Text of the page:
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Can You Trust Your Tests? (Agile Tour 2015 Kaunas)

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Nobody argues these days that unit tests are useful and provide valuable feedback about your code. But who watches the watchmen? Let's talk about test code quality, code coverage and introduce mutation based testing techniques.

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Can You Trust Your Tests? (Agile Tour 2015 Kaunas)

  1. 1. Can You Trust Your Tests? 2015 Vaidas Pilkauskas & Tadas Ščerbinskas
  2. 2. Van Halen
  3. 3. Band Tour Rider
  4. 4. Van Halen’s 1982 Tour Rider
  5. 5. Agenda 1. Test quality & code coverage 2. Mutation testing in theory 3. Mutation testing in practice
  6. 6. Prod vs. Test code quality Code has bugs. Tests are code. Tests have bugs.
  7. 7. Test quality Readable Focused Concise Well named
  8. 8. “Program testing can be used to show the presence of bugs, but never to show their absence!” - Edsger W. Dijkstra
  9. 9. Code Coverage
  10. 10. Types of Code Coverage Lines Branches Instructions Cyclomatic Complexity Methods & more
  11. 11. Lines string foo() { return "a" + "b" } assertThat(a.foo(), is("ab"))
  12. 12. Lines string foo(boolean arg) { return arg ? "a" : "b" } assertThat(a.foo(true), is("a"))
  13. 13. Branches string foo(boolean arg) { return arg ? "a" : "b" } assertThat(a.foo(true), is("a")) assertThat(a.foo(false), is("b"))
  14. 14. SUCCESS: 26/26 (100%) Tests passed
  15. 15. Can you trust 100% coverage? Code coverage can only show what is not tested. For interpreted languages 100% code coverage is kind of like full compilation.
  16. 16. Code Coverage can be gamed On purpose or by accident
  17. 17. Mutation testing
  18. 18. Mutation testing Changes your program code and expects your tests to fail.
  19. 19. What exactly is a mutation? def isFoo(a) { return a == foo } def isFoo(a) { return a != foo } def isFoo(a) { return true } def isFoo(a) { return null } > > >
  20. 20. Terminology Applying a mutation to some code creates a mutant. If test passes - mutant has survived. If test fails - mutant is killed.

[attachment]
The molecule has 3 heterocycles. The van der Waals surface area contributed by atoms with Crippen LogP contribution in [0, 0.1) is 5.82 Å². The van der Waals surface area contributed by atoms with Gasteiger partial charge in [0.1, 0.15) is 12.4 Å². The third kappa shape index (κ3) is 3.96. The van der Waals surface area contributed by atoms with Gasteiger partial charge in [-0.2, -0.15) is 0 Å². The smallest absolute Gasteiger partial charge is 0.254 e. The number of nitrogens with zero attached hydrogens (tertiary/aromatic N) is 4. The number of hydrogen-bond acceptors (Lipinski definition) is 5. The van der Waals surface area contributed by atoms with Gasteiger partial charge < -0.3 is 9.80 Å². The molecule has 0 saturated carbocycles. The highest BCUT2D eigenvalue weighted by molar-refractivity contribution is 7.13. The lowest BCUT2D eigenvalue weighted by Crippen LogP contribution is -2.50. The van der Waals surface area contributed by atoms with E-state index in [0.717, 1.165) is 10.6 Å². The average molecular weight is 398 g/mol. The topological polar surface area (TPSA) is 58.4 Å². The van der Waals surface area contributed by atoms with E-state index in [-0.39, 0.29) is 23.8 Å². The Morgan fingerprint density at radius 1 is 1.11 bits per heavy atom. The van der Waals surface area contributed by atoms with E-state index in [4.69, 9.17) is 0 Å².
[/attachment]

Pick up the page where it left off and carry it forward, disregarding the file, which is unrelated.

21. 21. Failing is the new passing
  22. 22. array = [a, b, c] max(array) == ???
  23. 23. // test max([0]) == 0 ✘
  24. 24. // test max([0]) == 0 ✔ // implementation max(a) { return 0 }
  25. 25. // test max([0]) == 0 ✔ max([1]) == 1 ✘ // implementation max(a) { return 0 }
  26. 26. // test max([0]) == 0 ✔ max([1]) == 1 ✔ // implementation max(a) { return a.first }
  27. 27. // test max([0]) == 0 ✔ max([1]) == 1 ✔ max([0, 2]) == 2 ✘ // implementation max(a) { return a.first }
  28. 28. // test max([0]) == 0 ✔ max([1]) == 1 ✔ max([0, 2]) == 2 ✔ // implementation max(a) { m = a.first for (e in a) if (e > m) m = e return m }
  29. 29. Coverage
  30. 30. Mutation // test max([0]) == 0 ✔ max([1]) == 1 ✔ max([0, 2]) == 2 ✔ // implementation max(a) { m = a.first for (e in a) if (e > m) m = e return m }
  31. 31. Mutation // test max([0]) == 0 ✔ max([1]) == 1 ✔ max([0, 2]) == 2 ✔ // implementation max(a) { m = a.first for (e in a) if (true) m = e return m }
  32. 32. // test max([0]) == 0 ✔ max([1]) == 1 ✔ max([0, 2]) == 2 ✔ // implementation max(a) { return a.last }
  33. 33. // test max([0]) == 0 ✔ max([1]) == 1 ✔ max([0, 2]) == 2 ✔ max([2, 1]) == 2 ✘ // implementation max(a) { return a.last }
  34. 34. // implementation max(a) { m = a.first for (e in a) if (e > m) m = e return m } // test max([0]) == 0 ✔ max([1]) == 1 ✔ max([0, 2]) == 2 ✔ max([2, 1]) == 2 ✔
  35. 35. Baby steps matter
  36. 36. Tests’ effectiveness is measured by number of killed mutants by your test suite.
  37. 37. It’s like hiring a white-hat hacker to try to break into your server and making sure you detect it.
  38. 38. What if mutant survives ● Simplify your code ● Add additional tests ● TDD - minimal amount of code to pass the test
  39. 39. Challenges 1. High computation cost - slow 2. Equivalent mutants - false negatives 3. Infinite loops
  40. 40. Equivalent mutations // Original int i = 0; while (i != 10) { doSomething(); i += 1; } // Mutant int i = 0; while (i < 10) { doSomething(); i += 1; }
  41. 41. Infinite Runtime // Original while (expression) doSomething(); // Mutant while (true) doSomething();
  42. 42. Disadvantages ● Can slow down your TDD rhythm ● May be very noisy
  43. 43. Let’s say we have codebase with: ● 300 classes ● around 10 tests per class ● 1 test runs around 1ms ● total test suite runtime is about 3s Is it really slow? Let’s do 10 mutations per class ● We get 3000 (300 * 10) mutations ● runtime with all mutations is 150 minutes (3s * 3000)
  44. 44. Speeding it up Run only tests that cover the mutation ● 300 classes ● 10 tests per class ● 10 mutations per class ● 1ms test runtime ● total mutation runtime 10 * 10 * 1 * 300 = 30s
  45. 45. Speeding it up During development run tests that cover only your current changes
  46. 46. ● Continuous integration ● TDD with mutation testing only on new changes ● Add mutation testing to your legacy project, but do not fail a build - produce warning report Usage scenarios
  47. 47. Tools ● Ruby - Mutant ● Java - PIT ● And many tools for other languages
  48. 48. Summary ● Code coverage highlights code that is definitely not tested ● Mutation testing highlights code that definitely is tested ● Given non equivalent mutations, good test suite should work the same as a hash function
  49. 49. Vaidas Pilkauskas @liucijus ● Vilnius JUG co-founder ● Vilnius Scala leader ● Coderetreat facilitator ● Mountain bicycle rider ● Snowboarder About us Tadas Ščerbinskas @tadassce ● VilniusRB co-organizer ● RubyConfLT co- organizer ● RailsGirls Vilnius & Berlin coach ● Various board sports’ enthusiast
  50. 50. Credits A lot of presentation content is based on work by these guys ● Markus Schirp - author of Mutant ● Henry Coles - author of PIT ● Filip Van Laenen - working on a book
  51. 51. Q&A

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